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The Fire Next Time: Foster v. Chatman and the Inevitability of Peremptory Prejudice

In 1963, James Baldwin, literary giant and social critic, wrote perhaps the most astute analysis of the American racial dichotomy, titled The Fire Next Time.[i] Baldwin closes the book with the following prophecy of the biblical story of Noah that was later recreated in the song of a slave: “God gave Noah the rainbow sign, No more water, the fire next time!”[ii] In the biblical tale of Noah’s ark, God cursed the earth.[iii] However, God declared Noah and his descendants a species to never be destroyed. Noah was predestined to lift this curse. In order to survive the oncoming flood that was to destroy the earth, Noah built an ark.[iv] In poetic fashion, Baldwin uses Noah’s survival of the disastrous storm, and the rainbow that followed as a metaphor to warn America that if she fails to rise from the racial nightmare and achieve her country; God’s wrath will be in the form of fire next time.[v]

In 1986, the United States Supreme Court held in Batson v. Kentucky that the Constitution does not permit the use of racially discriminatory use of peremptory challenges.[vi] However, thirty years after Batson, and countless misapplications of Batson, have allowed the racially motivated use of peremptory challenges to plague our jury system.[vii] This notion is one that Justice Thurgood Marshall forewarned us of in his concurring opinion in Batson, where he reasoned that, “[t]he decision today will not end the racial discrimination that peremptories inject into the jury-selection process. That goal can be accomplished only by eliminating peremptory challenges entirely.”[viii]

In Foster v. Chatman, there was a capital murder case involving an elderly white victim and a black defendant, in which the prosecution struck all four black prospective jurors.[ix] During the state habeas proceeding, Foster gained access to the prosecution’s jury selection notes under the Georgia Open Records Act. These notes detailed an elaborate plan to deliberately exclude black prospective jurors. In spite of this compelling evidence of racial discrimination, the Georgia courts, yet again, denied Foster’s Batson challenge.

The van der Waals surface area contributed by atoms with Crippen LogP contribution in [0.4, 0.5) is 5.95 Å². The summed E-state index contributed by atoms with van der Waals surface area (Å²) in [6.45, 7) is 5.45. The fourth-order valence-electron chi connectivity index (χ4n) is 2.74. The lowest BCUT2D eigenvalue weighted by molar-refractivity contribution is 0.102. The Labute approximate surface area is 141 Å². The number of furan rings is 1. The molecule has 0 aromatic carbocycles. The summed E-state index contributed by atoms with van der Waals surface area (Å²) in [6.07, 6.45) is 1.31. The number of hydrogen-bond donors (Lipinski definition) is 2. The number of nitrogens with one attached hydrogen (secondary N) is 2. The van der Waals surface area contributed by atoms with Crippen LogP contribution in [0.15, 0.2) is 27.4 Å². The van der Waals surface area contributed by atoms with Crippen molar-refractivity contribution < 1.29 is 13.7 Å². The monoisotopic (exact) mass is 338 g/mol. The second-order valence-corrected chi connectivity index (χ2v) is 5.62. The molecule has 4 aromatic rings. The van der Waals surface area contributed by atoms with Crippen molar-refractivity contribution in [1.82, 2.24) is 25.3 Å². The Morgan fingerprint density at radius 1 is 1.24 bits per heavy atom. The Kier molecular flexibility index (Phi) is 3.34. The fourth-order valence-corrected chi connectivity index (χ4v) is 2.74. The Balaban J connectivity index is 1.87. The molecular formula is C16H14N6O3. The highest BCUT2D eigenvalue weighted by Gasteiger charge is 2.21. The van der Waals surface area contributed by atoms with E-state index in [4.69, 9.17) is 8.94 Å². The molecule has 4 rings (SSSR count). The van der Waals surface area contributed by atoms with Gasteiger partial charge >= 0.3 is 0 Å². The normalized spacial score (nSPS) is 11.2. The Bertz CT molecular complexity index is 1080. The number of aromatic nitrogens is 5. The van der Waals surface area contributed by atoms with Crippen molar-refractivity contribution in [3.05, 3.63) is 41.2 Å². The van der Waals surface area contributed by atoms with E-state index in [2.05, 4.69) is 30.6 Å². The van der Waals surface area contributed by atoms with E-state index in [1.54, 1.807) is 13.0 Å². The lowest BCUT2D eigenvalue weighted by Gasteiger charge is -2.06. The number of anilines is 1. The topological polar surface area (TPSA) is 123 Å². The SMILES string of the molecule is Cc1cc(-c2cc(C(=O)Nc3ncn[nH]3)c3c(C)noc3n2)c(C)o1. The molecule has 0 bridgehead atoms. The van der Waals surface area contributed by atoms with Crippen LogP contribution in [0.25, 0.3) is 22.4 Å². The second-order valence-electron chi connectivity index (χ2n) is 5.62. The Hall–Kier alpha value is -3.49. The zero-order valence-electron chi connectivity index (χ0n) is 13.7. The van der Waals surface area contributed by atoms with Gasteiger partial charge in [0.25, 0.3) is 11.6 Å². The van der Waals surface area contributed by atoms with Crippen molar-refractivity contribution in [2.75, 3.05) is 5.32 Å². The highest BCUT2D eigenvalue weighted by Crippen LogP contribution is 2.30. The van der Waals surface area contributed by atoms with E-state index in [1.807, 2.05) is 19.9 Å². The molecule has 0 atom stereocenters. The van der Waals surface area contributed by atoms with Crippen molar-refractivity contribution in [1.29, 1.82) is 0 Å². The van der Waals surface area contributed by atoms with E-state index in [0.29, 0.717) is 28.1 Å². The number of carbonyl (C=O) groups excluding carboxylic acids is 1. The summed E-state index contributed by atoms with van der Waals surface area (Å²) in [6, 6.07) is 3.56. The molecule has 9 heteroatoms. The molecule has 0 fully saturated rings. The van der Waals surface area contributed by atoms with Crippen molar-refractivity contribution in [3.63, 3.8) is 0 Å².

This Note argues that although the Supreme Court held in Foster that the State’s striking of two black prospective jurors were racially motivated, the fact-specific majority opinion in Foster, fails to expand the protections of Batson and furthers the racism that peremptory strikes inject into the jury system. As the Court continues to misapply Batson, blacks remain woefully underrepresented within one of the most integral parts of America civic life, the jury process. Accordingly, we are left with no choice, but to acknowledge Justice Marshall’s warning that there is no jurisprudential test that can remove racial discrimination from our jury system. Thus, this Note concludes that in order to escape the wrath of the fire next time, peremptory challenges must be eliminated entirely.

 Before the Storm

The jury system is a central part of the American democracy. The right to trial by jury is embedded within the fibers of several fundamental legal documents in American society. Despite being lauded as a political system committed to principles of justice and equality, without context, one could easily ignore the American jury system’s legacy of contradictions. Today, racial discrimination and exclusion within the jury selection process is widespread, perhaps more than any other civic arena, and continues to obstruct the administration of justice.